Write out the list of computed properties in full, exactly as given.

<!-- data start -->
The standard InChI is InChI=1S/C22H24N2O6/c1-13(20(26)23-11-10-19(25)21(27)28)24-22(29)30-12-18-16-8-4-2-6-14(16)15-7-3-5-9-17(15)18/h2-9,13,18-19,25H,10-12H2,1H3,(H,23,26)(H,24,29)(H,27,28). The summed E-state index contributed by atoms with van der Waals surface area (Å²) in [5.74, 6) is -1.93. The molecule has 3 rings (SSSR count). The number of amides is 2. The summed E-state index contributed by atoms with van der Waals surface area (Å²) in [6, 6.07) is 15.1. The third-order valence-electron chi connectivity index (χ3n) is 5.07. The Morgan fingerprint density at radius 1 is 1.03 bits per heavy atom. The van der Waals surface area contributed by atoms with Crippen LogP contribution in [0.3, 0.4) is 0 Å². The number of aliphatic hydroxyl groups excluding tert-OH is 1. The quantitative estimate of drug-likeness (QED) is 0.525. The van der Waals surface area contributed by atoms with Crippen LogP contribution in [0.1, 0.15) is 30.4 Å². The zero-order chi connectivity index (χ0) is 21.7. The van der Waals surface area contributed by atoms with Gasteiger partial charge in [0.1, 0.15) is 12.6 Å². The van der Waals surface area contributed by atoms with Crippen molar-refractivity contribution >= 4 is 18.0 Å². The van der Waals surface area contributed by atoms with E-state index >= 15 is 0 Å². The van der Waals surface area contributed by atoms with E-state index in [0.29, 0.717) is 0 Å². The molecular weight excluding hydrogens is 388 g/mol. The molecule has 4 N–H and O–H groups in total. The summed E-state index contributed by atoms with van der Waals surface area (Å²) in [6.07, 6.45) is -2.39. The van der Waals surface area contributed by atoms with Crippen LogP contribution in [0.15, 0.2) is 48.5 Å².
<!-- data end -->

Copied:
The standard InChI is InChI=1S/C22H24N2O6/c1-13(20(26)23-11-10-19(25)21(27)28)24-22(29)30-12-18-16-8-4-2-6-14(16)15-7-3-5-9-17(15)18/h2-9,13,18-19,25H,10-12H2,1H3,(H,23,26)(H,24,29)(H,27,28). The summed E-state index contributed by atoms with van der Waals surface area (Å²) in [5.74, 6) is -1.93. The molecule has 3 rings (SSSR count). The number of amides is 2. The summed E-state index contributed by atoms with van der Waals surface area (Å²) in [6, 6.07) is 15.1. The third-order valence-electron chi connectivity index (χ3n) is 5.07. The Morgan fingerprint density at radius 1 is 1.03 bits per heavy atom. The van der Waals surface area contributed by atoms with Crippen LogP contribution in [0.3, 0.4) is 0 Å². The number of aliphatic hydroxyl groups excluding tert-OH is 1. The quantitative estimate of drug-likeness (QED) is 0.525. The van der Waals surface area contributed by atoms with Crippen LogP contribution in [0.1, 0.15) is 30.4 Å². The zero-order chi connectivity index (χ0) is 21.7. The van der Waals surface area contributed by atoms with Gasteiger partial charge in [0.1, 0.15) is 12.6 Å². The van der Waals surface area contributed by atoms with Crippen molar-refractivity contribution >= 4 is 18.0 Å². The van der Waals surface area contributed by atoms with E-state index >= 15 is 0 Å². The van der Waals surface area contributed by atoms with E-state index in [0.29, 0.717) is 0 Å². The molecular weight excluding hydrogens is 388 g/mol. The molecule has 4 N–H and O–H groups in total. The summed E-state index contributed by atoms with van der Waals surface area (Å²) in [6.07, 6.45) is -2.39. The van der Waals surface area contributed by atoms with Crippen LogP contribution in [0.15, 0.2) is 48.5 Å².